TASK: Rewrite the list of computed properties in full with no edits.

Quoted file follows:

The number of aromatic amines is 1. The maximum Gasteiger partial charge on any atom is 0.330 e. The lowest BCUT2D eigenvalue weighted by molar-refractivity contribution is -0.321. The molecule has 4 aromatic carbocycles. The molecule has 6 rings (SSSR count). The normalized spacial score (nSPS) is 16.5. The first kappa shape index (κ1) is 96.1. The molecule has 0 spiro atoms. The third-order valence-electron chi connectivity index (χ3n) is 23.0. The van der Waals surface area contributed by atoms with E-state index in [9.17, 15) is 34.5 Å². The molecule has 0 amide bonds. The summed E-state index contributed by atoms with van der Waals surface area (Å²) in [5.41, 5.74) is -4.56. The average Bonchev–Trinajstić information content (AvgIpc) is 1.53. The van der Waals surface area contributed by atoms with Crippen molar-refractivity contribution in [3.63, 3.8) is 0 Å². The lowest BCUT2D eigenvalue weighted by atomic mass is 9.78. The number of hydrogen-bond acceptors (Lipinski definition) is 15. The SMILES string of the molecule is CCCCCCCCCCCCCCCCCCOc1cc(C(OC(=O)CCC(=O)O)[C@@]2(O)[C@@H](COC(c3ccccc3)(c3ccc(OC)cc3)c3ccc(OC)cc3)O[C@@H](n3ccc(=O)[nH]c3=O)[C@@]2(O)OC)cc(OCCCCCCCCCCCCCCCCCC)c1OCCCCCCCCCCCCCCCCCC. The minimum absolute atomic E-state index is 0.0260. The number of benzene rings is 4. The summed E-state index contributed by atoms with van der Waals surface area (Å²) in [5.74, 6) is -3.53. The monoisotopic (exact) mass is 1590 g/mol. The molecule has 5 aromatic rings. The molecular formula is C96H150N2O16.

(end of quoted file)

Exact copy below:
The number of aromatic amines is 1. The maximum Gasteiger partial charge on any atom is 0.330 e. The lowest BCUT2D eigenvalue weighted by molar-refractivity contribution is -0.321. The molecule has 4 aromatic carbocycles. The molecule has 6 rings (SSSR count). The normalized spacial score (nSPS) is 16.5. The first kappa shape index (κ1) is 96.1. The molecule has 0 spiro atoms. The third-order valence-electron chi connectivity index (χ3n) is 23.0. The van der Waals surface area contributed by atoms with E-state index in [9.17, 15) is 34.5 Å². The molecule has 0 amide bonds. The summed E-state index contributed by atoms with van der Waals surface area (Å²) in [5.41, 5.74) is -4.56. The average Bonchev–Trinajstić information content (AvgIpc) is 1.53. The van der Waals surface area contributed by atoms with Crippen molar-refractivity contribution in [3.63, 3.8) is 0 Å². The lowest BCUT2D eigenvalue weighted by atomic mass is 9.78. The number of hydrogen-bond acceptors (Lipinski definition) is 15. The SMILES string of the molecule is CCCCCCCCCCCCCCCCCCOc1cc(C(OC(=O)CCC(=O)O)[C@@]2(O)[C@@H](COC(c3ccccc3)(c3ccc(OC)cc3)c3ccc(OC)cc3)O[C@@H](n3ccc(=O)[nH]c3=O)[C@@]2(O)OC)cc(OCCCCCCCCCCCCCCCCCC)c1OCCCCCCCCCCCCCCCCCC. The minimum absolute atomic E-state index is 0.0260. The number of benzene rings is 4. The summed E-state index contributed by atoms with van der Waals surface area (Å²) in [5.74, 6) is -3.53. The monoisotopic (exact) mass is 1590 g/mol. The molecule has 5 aromatic rings. The molecular formula is C96H150N2O16.